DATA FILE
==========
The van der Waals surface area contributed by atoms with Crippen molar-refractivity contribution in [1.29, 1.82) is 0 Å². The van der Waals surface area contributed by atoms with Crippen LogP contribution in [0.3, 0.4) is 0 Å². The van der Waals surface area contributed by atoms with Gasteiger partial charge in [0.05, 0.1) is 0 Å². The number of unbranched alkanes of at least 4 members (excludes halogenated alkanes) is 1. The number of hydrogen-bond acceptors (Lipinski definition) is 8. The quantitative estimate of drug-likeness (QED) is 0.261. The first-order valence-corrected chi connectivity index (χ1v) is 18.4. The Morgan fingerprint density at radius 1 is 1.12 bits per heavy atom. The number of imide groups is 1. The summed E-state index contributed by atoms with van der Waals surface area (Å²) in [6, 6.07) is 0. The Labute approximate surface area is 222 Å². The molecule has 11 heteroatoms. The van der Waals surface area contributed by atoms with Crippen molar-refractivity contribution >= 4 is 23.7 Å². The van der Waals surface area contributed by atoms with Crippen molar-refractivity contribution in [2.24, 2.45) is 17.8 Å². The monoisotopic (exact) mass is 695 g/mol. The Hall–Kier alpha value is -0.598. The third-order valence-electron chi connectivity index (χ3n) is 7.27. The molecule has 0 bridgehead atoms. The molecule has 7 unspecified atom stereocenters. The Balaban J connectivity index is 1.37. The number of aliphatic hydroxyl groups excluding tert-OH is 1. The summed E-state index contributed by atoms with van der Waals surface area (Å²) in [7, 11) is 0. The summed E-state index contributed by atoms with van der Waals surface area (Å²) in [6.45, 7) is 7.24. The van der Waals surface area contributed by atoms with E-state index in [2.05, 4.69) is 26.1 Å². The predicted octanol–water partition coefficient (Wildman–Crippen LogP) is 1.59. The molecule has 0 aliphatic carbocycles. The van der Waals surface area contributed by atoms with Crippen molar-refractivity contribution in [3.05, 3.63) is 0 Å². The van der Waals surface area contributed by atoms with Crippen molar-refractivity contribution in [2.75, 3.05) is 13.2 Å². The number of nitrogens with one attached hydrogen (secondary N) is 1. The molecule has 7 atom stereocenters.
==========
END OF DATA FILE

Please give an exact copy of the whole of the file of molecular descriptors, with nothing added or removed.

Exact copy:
The van der Waals surface area contributed by atoms with Crippen molar-refractivity contribution in [1.29, 1.82) is 0 Å². The van der Waals surface area contributed by atoms with Crippen LogP contribution in [0.3, 0.4) is 0 Å². The van der Waals surface area contributed by atoms with Gasteiger partial charge in [0.05, 0.1) is 0 Å². The number of unbranched alkanes of at least 4 members (excludes halogenated alkanes) is 1. The number of hydrogen-bond acceptors (Lipinski definition) is 8. The quantitative estimate of drug-likeness (QED) is 0.261. The first-order valence-corrected chi connectivity index (χ1v) is 18.4. The Morgan fingerprint density at radius 1 is 1.12 bits per heavy atom. The number of imide groups is 1. The summed E-state index contributed by atoms with van der Waals surface area (Å²) in [6, 6.07) is 0. The Labute approximate surface area is 222 Å². The molecule has 11 heteroatoms. The van der Waals surface area contributed by atoms with Crippen molar-refractivity contribution >= 4 is 23.7 Å². The van der Waals surface area contributed by atoms with Crippen molar-refractivity contribution in [2.24, 2.45) is 17.8 Å². The monoisotopic (exact) mass is 695 g/mol. The Hall–Kier alpha value is -0.598. The third-order valence-electron chi connectivity index (χ3n) is 7.27. The molecule has 0 bridgehead atoms. The molecule has 7 unspecified atom stereocenters. The Balaban J connectivity index is 1.37. The number of aliphatic hydroxyl groups excluding tert-OH is 1. The summed E-state index contributed by atoms with van der Waals surface area (Å²) in [7, 11) is 0. The summed E-state index contributed by atoms with van der Waals surface area (Å²) in [6.45, 7) is 7.24. The van der Waals surface area contributed by atoms with E-state index in [2.05, 4.69) is 26.1 Å². The predicted octanol–water partition coefficient (Wildman–Crippen LogP) is 1.59. The molecule has 0 aliphatic carbocycles. The van der Waals surface area contributed by atoms with Crippen molar-refractivity contribution in [3.05, 3.63) is 0 Å². The van der Waals surface area contributed by atoms with Crippen molar-refractivity contribution in [2.75, 3.05) is 13.2 Å². The number of nitrogens with one attached hydrogen (secondary N) is 1. The molecule has 7 atom stereocenters.